Last year, the 2013 season, this philosophy had me amped up. Yes, I loved that we were winning. Who wouldn't? But there was this moment in early December when I was watching these guys celebrate one another, play for one another, fight for one another, and win for one another. It got me just beyond excited. I remember telling my husband that I wanted this team, these guys, to be the ones to go in the history books as the first Seattle Seahawks team to win the Super Bowl.
And you know what? We did.
So usher in this year. Long story short, it's been a decade since a Super Bowl winning team even won a playoff game. Yet this team might finally break the tide. We opened with the toughest NFL schedule at home against Green Bay and won handily. But then we looked like a shell of ourselves against San Diego. Loss. Beat Denver (again). Bye week. Beat the Indigenous Peoples on MNF. And then, back-to-back losses at home against Dallas and in St. Louis. Oof. We slugged out three more wins, but then lost a close game that's just the type we usually win on the road in Kansas City. And I remember thinking we just didn't look like the same team. There were flashes of brilliance, but something felt off. We were 6-4, probably couldn't make the playoffs if we lost one more game, and about to enter the hardest part of our schedule, arguably the hardest six game stretch for any team. I remember thinking I felt like we could win all six but man alive, not if we kept being this weird, quasi-us team. We had to get back to that for-one-another team, and then we could win those 6 games in a row and make some history.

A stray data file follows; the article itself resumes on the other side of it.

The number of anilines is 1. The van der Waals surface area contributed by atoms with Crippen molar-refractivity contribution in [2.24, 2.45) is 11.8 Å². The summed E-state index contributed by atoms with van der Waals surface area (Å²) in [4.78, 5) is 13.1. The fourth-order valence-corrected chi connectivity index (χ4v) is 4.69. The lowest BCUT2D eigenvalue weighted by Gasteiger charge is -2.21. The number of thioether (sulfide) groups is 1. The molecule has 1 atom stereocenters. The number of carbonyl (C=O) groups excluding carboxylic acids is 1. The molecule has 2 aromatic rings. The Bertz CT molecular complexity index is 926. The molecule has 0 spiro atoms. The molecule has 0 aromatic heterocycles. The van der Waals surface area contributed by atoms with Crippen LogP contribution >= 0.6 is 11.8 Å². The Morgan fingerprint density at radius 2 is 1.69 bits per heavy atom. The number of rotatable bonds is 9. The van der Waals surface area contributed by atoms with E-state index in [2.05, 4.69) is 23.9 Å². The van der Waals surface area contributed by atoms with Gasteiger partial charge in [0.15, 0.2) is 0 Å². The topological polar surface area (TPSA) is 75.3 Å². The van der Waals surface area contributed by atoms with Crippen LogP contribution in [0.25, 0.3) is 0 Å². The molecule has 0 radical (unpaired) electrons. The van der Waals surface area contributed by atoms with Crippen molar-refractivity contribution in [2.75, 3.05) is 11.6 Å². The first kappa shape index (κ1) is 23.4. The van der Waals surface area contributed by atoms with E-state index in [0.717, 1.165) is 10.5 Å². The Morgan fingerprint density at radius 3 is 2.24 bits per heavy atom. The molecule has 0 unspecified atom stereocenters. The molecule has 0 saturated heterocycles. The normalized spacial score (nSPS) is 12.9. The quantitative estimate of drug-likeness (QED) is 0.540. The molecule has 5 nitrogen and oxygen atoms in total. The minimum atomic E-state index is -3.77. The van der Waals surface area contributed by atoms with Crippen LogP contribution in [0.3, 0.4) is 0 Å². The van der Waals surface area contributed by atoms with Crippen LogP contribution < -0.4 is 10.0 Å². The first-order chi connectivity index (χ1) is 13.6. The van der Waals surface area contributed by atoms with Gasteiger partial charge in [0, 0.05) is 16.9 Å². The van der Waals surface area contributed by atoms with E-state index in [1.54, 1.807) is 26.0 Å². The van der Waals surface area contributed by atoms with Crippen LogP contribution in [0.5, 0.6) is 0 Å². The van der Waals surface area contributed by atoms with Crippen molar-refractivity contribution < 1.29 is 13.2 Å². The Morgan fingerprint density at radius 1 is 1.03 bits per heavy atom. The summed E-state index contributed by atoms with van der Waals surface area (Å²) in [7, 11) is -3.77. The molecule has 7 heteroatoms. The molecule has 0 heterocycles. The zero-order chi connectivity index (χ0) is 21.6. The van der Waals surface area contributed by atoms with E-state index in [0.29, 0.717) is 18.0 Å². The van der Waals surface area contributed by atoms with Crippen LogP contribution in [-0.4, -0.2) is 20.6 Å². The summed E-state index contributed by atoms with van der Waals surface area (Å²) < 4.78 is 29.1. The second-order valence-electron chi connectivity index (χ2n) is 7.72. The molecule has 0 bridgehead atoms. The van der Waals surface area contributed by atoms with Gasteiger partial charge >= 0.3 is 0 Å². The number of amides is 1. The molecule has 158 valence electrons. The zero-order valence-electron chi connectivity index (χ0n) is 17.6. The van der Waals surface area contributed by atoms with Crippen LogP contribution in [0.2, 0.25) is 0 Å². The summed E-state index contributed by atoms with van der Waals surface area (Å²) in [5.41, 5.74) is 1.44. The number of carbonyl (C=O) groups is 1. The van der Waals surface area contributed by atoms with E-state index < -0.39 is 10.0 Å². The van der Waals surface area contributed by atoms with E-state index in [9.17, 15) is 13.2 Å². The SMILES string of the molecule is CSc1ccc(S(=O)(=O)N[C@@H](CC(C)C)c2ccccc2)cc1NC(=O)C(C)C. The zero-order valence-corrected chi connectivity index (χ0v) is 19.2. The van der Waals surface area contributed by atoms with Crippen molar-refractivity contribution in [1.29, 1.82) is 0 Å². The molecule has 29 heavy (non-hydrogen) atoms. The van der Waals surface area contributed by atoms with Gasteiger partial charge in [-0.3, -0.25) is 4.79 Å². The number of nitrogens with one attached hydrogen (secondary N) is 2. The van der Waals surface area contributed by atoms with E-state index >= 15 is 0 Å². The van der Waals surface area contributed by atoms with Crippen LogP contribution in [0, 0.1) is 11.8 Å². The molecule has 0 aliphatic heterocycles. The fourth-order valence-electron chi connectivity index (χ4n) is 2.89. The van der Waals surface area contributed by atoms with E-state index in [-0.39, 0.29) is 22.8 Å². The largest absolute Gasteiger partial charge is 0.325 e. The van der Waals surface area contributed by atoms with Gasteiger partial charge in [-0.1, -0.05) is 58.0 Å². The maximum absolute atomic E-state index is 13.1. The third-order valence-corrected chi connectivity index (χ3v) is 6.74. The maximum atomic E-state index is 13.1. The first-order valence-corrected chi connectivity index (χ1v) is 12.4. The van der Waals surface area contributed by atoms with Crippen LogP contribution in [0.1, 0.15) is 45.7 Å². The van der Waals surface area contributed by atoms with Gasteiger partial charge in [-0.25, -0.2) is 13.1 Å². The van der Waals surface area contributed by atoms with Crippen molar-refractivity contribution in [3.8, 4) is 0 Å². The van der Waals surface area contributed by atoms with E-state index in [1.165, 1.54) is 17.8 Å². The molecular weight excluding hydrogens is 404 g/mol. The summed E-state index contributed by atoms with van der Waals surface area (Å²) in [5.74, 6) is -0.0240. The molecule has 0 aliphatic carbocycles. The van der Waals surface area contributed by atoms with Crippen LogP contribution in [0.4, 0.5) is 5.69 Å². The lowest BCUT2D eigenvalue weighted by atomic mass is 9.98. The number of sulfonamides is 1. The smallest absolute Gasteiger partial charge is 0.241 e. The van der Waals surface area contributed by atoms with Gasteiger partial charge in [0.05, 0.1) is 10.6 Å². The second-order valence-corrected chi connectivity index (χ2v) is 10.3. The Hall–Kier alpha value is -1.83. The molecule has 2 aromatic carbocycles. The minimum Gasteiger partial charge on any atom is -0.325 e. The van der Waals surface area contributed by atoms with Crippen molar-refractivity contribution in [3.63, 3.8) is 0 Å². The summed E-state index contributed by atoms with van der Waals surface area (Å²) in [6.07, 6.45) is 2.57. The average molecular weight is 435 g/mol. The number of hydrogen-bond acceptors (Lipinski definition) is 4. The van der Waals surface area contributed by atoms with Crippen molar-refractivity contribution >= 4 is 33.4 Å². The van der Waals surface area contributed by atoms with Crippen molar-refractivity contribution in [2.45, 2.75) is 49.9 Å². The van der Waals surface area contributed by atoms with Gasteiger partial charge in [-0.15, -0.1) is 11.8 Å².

Guess what? We did,
|Russell Wilson celebrating back to back trips to the Super Bowl|
During a miracle--no, really, miracle--comeback in the NFC Championship, the Seahawks were coming back from a 16-0 deficit. They managed a tricksy TD in the third quarter, but with three minutes left in the game they were down 19-7. And a few things started to go their way. After a quick TD, suddenly the score was 19-14, the clock said 2:09 left in the game and if, by some crazy miracle, we could recover an onside kick and score another touchdown then we WOULD BE WINNING.
These stats are from 2009 (some from 2011 were basically the same) but when a receiving team is expecting an onside kick the percentage of the time the kicking team successfully recovers is 20%. A paltry one in five chance. Four times, you fail. One time, you succeed, statistically speaking.